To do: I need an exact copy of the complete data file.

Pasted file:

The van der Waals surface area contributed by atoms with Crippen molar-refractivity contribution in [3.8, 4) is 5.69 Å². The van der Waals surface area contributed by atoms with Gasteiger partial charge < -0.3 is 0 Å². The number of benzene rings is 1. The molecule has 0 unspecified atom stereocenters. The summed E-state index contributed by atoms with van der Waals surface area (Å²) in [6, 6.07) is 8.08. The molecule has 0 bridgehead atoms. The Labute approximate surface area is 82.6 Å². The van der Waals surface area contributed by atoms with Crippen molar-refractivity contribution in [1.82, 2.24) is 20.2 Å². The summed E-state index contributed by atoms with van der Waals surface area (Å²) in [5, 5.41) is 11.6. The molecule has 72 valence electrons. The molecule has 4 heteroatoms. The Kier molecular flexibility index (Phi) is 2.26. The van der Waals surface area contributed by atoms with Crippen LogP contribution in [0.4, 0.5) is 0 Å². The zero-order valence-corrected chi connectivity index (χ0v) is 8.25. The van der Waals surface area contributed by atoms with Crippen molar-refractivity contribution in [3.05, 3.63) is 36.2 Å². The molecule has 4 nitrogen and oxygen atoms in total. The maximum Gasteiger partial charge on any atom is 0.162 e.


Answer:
The van der Waals surface area contributed by atoms with Crippen molar-refractivity contribution in [3.8, 4) is 5.69 Å². The van der Waals surface area contributed by atoms with Gasteiger partial charge < -0.3 is 0 Å². The number of benzene rings is 1. The molecule has 0 unspecified atom stereocenters. The summed E-state index contributed by atoms with van der Waals surface area (Å²) in [6, 6.07) is 8.08. The molecule has 0 bridgehead atoms. The Labute approximate surface area is 82.6 Å². The van der Waals surface area contributed by atoms with Crippen molar-refractivity contribution in [1.82, 2.24) is 20.2 Å². The summed E-state index contributed by atoms with van der Waals surface area (Å²) in [5, 5.41) is 11.6. The molecule has 72 valence electrons. The molecule has 4 heteroatoms. The Kier molecular flexibility index (Phi) is 2.26. The van der Waals surface area contributed by atoms with Crippen LogP contribution in [0.4, 0.5) is 0 Å². The zero-order valence-corrected chi connectivity index (χ0v) is 8.25. The van der Waals surface area contributed by atoms with Crippen molar-refractivity contribution in [3.05, 3.63) is 36.2 Å². The molecule has 4 nitrogen and oxygen atoms in total. The maximum Gasteiger partial charge on any atom is 0.162 e.